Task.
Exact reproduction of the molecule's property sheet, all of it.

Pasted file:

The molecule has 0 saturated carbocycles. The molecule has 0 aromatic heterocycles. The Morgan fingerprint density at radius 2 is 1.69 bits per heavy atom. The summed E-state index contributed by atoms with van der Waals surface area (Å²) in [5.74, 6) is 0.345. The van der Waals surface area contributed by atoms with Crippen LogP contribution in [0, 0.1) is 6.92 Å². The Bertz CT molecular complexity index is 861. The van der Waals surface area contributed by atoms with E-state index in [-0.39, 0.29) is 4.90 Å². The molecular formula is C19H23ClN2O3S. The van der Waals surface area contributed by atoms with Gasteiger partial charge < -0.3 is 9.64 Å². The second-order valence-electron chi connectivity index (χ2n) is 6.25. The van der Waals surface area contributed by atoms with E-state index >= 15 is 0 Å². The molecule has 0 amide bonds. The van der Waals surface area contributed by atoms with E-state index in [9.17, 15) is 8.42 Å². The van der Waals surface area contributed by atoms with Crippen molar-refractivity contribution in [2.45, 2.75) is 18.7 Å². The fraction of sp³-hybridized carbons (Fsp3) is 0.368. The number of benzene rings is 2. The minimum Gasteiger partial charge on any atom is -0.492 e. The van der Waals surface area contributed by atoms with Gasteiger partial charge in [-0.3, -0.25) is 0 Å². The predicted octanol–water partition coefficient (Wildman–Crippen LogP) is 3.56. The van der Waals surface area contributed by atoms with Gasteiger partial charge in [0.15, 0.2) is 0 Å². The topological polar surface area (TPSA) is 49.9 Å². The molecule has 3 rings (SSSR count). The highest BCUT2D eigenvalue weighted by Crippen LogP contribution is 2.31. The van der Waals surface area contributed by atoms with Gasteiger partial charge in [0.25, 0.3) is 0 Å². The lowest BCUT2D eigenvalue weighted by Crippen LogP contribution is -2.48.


The molecule has 0 saturated carbocycles. The molecule has 0 aromatic heterocycles. The Morgan fingerprint density at radius 2 is 1.69 bits per heavy atom. The summed E-state index contributed by atoms with van der Waals surface area (Å²) in [5.74, 6) is 0.345. The van der Waals surface area contributed by atoms with Crippen LogP contribution in [0, 0.1) is 6.92 Å². The Bertz CT molecular complexity index is 861. The van der Waals surface area contributed by atoms with E-state index in [-0.39, 0.29) is 4.90 Å². The molecular formula is C19H23ClN2O3S. The van der Waals surface area contributed by atoms with Gasteiger partial charge < -0.3 is 9.64 Å². The second-order valence-electron chi connectivity index (χ2n) is 6.25. The van der Waals surface area contributed by atoms with E-state index >= 15 is 0 Å². The molecule has 0 amide bonds. The van der Waals surface area contributed by atoms with E-state index in [9.17, 15) is 8.42 Å². The van der Waals surface area contributed by atoms with Crippen molar-refractivity contribution in [2.45, 2.75) is 18.7 Å². The fraction of sp³-hybridized carbons (Fsp3) is 0.368. The number of benzene rings is 2. The minimum Gasteiger partial charge on any atom is -0.492 e. The van der Waals surface area contributed by atoms with Gasteiger partial charge in [-0.3, -0.25) is 0 Å². The predicted octanol–water partition coefficient (Wildman–Crippen LogP) is 3.56. The van der Waals surface area contributed by atoms with Gasteiger partial charge in [0.15, 0.2) is 0 Å². The topological polar surface area (TPSA) is 49.9 Å². The molecule has 3 rings (SSSR count). The highest BCUT2D eigenvalue weighted by Crippen LogP contribution is 2.31. The van der Waals surface area contributed by atoms with Gasteiger partial charge in [0.25, 0.3) is 0 Å². The lowest BCUT2D eigenvalue weighted by Crippen LogP contribution is -2.48.